This ground-breaking book on pedagogy, research, and philosophy in teacher education expands the imagination of justice-oriented education and arts-based scholarship. Based on a multi-year study of Jones’ use of feminist pedagogies, the book seamlessly moves between classroom practice, theory, and philosophy in a way that will offer something for everyone: those who are looking for new ways of doing teacher education, those who hope to better understand philosophy, and those who seek new ways of doing inquiry and scholarship.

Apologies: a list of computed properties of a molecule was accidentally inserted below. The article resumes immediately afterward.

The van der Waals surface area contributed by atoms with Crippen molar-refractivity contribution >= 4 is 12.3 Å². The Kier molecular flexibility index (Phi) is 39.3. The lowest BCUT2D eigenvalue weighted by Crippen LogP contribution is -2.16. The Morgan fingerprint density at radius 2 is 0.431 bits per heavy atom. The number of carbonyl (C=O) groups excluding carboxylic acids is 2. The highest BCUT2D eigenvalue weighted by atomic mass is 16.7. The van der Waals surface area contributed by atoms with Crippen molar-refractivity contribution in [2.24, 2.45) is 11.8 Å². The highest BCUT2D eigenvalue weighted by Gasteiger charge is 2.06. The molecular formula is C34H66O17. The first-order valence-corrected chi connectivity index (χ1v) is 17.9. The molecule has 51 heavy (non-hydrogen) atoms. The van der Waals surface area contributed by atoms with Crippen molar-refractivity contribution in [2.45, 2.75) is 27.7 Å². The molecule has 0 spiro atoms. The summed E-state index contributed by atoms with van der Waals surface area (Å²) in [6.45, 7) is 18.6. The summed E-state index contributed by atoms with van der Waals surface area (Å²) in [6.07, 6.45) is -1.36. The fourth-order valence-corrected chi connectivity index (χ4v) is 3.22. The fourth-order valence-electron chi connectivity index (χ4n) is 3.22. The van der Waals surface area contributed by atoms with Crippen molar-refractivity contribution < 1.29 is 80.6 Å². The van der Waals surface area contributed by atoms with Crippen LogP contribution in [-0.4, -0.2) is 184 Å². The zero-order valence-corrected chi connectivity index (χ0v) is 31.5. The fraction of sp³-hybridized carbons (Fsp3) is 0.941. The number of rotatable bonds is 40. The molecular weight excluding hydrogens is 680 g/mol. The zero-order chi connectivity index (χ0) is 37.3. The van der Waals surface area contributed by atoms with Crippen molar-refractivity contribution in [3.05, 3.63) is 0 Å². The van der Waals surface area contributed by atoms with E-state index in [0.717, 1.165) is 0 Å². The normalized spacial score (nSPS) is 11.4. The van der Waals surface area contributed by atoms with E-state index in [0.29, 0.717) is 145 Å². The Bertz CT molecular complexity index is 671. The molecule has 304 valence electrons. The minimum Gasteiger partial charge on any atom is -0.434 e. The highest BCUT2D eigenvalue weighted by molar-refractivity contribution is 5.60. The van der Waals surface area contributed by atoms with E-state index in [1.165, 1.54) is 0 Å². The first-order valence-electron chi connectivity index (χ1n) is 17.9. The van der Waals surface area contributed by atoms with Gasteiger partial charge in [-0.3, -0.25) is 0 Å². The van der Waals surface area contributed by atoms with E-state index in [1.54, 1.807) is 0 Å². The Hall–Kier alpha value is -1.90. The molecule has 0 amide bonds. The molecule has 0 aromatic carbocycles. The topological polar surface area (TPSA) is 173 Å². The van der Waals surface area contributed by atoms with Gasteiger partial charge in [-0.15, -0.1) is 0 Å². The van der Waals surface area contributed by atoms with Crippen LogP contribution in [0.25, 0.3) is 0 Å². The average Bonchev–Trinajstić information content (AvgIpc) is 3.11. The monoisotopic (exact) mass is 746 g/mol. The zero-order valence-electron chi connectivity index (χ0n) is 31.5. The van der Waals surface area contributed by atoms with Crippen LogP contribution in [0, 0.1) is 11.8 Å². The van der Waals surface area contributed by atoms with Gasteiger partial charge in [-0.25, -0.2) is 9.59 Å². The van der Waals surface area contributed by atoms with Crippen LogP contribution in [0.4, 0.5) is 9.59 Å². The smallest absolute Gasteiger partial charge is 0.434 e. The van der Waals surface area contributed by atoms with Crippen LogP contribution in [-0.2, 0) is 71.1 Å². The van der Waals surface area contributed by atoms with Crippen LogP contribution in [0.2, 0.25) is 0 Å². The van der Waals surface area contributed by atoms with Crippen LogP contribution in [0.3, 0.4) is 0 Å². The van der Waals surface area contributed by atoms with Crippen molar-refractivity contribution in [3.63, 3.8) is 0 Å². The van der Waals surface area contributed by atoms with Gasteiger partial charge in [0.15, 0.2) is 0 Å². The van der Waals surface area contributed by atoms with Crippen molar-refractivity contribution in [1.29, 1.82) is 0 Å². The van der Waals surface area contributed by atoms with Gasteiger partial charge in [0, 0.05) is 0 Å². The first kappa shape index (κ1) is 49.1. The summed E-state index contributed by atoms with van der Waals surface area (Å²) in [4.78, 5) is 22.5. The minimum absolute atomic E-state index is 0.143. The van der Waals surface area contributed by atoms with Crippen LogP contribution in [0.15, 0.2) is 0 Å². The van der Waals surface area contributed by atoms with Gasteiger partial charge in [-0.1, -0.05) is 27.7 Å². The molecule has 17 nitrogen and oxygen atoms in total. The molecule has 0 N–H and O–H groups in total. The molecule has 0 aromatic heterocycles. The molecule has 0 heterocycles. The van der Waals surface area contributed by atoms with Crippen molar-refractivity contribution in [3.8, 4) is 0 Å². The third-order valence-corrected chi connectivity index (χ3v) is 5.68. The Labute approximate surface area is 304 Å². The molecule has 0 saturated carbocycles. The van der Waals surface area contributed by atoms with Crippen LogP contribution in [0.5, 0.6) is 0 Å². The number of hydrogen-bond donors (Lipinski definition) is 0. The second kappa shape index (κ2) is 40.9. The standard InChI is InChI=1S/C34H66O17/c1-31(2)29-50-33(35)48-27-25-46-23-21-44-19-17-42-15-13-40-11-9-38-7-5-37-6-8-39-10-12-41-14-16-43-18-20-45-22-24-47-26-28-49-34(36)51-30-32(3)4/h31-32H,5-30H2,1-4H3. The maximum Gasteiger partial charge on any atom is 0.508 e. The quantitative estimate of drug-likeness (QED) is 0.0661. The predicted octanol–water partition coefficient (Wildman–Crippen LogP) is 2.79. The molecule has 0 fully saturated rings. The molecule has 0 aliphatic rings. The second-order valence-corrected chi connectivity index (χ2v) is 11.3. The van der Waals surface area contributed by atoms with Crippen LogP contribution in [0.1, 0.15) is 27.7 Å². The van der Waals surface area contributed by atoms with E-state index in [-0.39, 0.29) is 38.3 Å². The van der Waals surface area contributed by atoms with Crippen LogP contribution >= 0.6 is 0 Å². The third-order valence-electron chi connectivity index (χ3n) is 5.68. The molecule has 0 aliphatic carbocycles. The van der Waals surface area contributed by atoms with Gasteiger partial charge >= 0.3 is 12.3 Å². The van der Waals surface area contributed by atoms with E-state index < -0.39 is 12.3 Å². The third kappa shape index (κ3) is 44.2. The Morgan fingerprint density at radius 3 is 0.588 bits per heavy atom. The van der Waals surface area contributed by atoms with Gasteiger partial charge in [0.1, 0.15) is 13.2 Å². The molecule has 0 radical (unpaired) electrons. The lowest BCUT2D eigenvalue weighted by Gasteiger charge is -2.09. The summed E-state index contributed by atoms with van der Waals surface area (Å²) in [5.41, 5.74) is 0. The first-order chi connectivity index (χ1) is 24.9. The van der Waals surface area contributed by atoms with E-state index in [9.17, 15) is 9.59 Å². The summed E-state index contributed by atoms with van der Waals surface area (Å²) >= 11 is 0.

Demonstrating through pedagogy, method, and form that we “have more power than we think” and don’t have to repeat what has been handed down to us, the creators critique the restrictions of traditional teacher education and academic discourse. This critique prompts a move outward into unpredictable spaces of encounter where a “maybe world” might be lived in education. In this way, Jones and Woglom don’t make the case for a certain kind of pedagogy or scholarly inquiry that might be repeated, but rather they invite educators and researchers to take seriously the philosophical ideas of Deleuze, Guattari, Barad, and others who argue that humans are in a constant aesthetic process of becoming with other humans, non-human life, and the material world around them. Thus, education – even teacher education – is not about reaching an already known end goal, but growing and changing through multiple ways of being and perceiving in the world. The authors call this mutant pedagogies and show one ethical path of mutating.
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